Something was nagging away at David Porter. Here he was, nearly thirty years old, and was one of the most successful songwriter and producers. Artists were literally queuing up to record his songs. Still though, something was missing from David’s life. That was a successful solo career. 

Writing and producing songs was one thing, but David wanted to forge a career as a solo artist. He had a tantalising taste of commercial success in 1965, when Can’t See You When I Want reached the top thirty in the US R&B charts. That was the sum-total of David’s solo career. Since then, David’s solo career had been put on hold. Now as he approached this thirtieth year, David decided to relaunch his solo career. Maybe his luck would change when David Porter released his debut solo album Gritty, Groovin’ and Gettin’ It? Especially, if Isaac Hayes cowrote some songs with David.

With David needing some new songs for his debut album,  Many expected that David and and old friend and songwriting partner Isaac Hayes would pen some tracks. That wasn’t going to happen.

By the time David Porter set about rebuilding his solo career, his old songwriting partner Isaac Hayes was now well on his way to becoming a musical superstar. His 1969 sophomore album reached number eight on the US Billboard 200 and number one on the US R&B charts. Isaac Hayes was no working on the followup, The Isaac Hayes Movement. It would also reach number eight on the US Billboard 200 and number one on the US R&B charts. With Isaac Hayes now well on his way to superstardom, it was unlikely he would collaborate with David. Their partnership wasn’t as strong as it had once had been. So David launched a plan B.

When David set about choosing material for Gritty, Groovin’ and Gettin’ It. David dusted off his lucky charm Can’t See You When I Want. Five years after it was released as a single, it joined seven cover versions and became Gritty, Groovin’ and Gettin’ It. They were recorded in 1970.

Recording of Gritty, Groovin’ and Gettin’ It took place in the familiar surroundings of McLemore Avenue, Memphis. That’s where all the Stax sessions took place. It must have been like a second home to David, who’d spent many a session in the McLemore Avenue studios. Recording began on 10th September and stretched into October. With The Mar-Keys accompanying David Porter, he laid down the eight tracks that became his debut album Gritty, Groovin’ and Gettin’ It. Dale Warren and Isaac Hayes arranged the eight tracks and Isaac produced Gritty, Groovin’ and Gettin’ It. Overdubbing of strings took place on 29th December 1969, and Gritty, Groovin’ and Gettin’ It was ready for release in 1970.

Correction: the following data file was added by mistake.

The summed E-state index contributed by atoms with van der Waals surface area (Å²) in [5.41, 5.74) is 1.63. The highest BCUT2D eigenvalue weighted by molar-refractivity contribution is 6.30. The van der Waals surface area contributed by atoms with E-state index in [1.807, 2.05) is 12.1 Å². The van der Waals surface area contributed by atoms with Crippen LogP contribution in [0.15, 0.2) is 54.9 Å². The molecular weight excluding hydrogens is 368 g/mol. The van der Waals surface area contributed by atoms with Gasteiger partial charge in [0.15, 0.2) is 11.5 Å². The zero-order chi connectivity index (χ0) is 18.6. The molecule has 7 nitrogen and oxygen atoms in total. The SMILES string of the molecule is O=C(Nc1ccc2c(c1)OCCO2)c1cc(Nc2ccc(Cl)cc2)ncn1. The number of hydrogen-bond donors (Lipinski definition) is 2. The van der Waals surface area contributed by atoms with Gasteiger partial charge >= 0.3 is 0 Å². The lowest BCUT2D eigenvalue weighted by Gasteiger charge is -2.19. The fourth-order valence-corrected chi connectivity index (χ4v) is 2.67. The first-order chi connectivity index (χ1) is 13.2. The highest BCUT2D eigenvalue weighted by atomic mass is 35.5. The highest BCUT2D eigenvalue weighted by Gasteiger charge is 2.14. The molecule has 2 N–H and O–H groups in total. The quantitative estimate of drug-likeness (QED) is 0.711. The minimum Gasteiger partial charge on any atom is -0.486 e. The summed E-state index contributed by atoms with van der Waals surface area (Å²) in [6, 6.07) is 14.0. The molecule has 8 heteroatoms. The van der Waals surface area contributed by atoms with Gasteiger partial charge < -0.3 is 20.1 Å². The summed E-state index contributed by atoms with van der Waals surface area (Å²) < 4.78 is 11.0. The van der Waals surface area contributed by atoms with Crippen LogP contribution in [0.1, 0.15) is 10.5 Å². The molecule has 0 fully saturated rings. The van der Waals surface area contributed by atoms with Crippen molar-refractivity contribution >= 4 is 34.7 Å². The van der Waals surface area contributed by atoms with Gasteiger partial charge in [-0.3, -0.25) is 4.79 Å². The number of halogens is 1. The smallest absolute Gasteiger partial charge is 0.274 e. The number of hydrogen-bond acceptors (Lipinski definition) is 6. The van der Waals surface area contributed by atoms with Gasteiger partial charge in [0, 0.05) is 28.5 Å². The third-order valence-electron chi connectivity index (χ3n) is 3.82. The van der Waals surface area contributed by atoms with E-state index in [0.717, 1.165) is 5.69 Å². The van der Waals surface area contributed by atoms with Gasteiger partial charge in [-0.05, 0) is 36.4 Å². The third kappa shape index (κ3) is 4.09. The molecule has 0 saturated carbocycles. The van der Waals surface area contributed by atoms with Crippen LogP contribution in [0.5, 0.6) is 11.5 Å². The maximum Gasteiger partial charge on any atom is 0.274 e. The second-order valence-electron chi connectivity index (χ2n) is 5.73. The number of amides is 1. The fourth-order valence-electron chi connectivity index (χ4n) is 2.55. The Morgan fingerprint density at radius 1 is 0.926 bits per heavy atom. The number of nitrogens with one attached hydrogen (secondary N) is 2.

Gritty, Groovin’ and Gettin’ It was released in March 1970. It reached just number 163 in the US Billboard 200 and number four in the US R&B Charts. For David, this vindicated his decision to pursue a solo career. Now his thoughts turned to the followup to Gritty, Groovin’ and Gettin’ It. 

While  Gritty, Groovin’ and Gettin’ It was a commercial success, one thing was missing, David Porter compositions. There was a reason for this. David liked to work with a songwriting partner. He didn’t have one for  Gritty, Groovin’ and Gettin’ It. However, by the time David began work on what became …Into A Real Thing, he had found a new songwriting partner, Ronnie Williams.

Ronnie Williams had been around the Memphis music scene since the mid-sixties. He worked at Onyx, one of the city’s smaller studios. The following a recommendation from Mickey Gregory, who was the trumpeter in Isaac Hayes band. This recommendation saw Ronnie Williams moved to Stax just at the right time.

David Porter was going out on the road. He was putting a band together when Ronnie Williams arrived at Stax. All David needed was two keyboard players. When David added Lester Snell, two became one. Then Ronnie Williams arrived and filled the in David’s band. Later, Ronnie Williams became David Porter’s songwriting partner for much of the seventies.

The Ronnie Williams and David Porter partnership made its debut on …Into A Real Thing. They cowrote four of the six tracks. Ooo-Wee Girl, Too Real To Live A Lie, Grocery Man and Thirty Days were all composed by the new songwriting partnership. This time around, the only cover versions were Bert Berns and Wed Farrell’s Hang On Sloopy, and Luther Dixon and Chuck Jackson’s I Don’t Wanna Cry. These six tracks became …Into A Real Thing.

Recording of …Into A Real Thing took place at Muscle Shoals Sound Studio. It’s thought that accompanying David were the Muscle Shoals’ house band. David Porter, Ronnie Williams and Dale Warren arranged five tracks. These five tracks were produced by David Porter and Ronnie Williams. However, I Don’t Wanna Cry was arranged and produced by Isaac Hayes. He brought along his three backing vocalists Hot Buttered Soul. However, for I Don’t Wanna Cry, Rosie Williams, Pat Lewis and Diane Lewis were billed as The Precious People. Once …Into A Real Thing was completed, it was released later in November 1971.

Ironically, just a month before …Into A Real Thing was due to be released in November 1971, Stax released Isaac Hayes’ fourth album …To Be Continued in Octover 1971. It reached number eleven in the US Billboard 200 and number one in the US R&B charts. This was Isaac Hayes third consecutive number one album on the US R&B charts. Matching the success of his old friend was going to be almost impossible.

When …Into A Real Thing was released, the album reached number 104 on the US Billboard 200 and number nine on the US R&B charts. Although …Into A Real Thing hadn’t matched the success of Isaac Hayes’ …To Be Continued, David Porter was enjoying a successful solo career.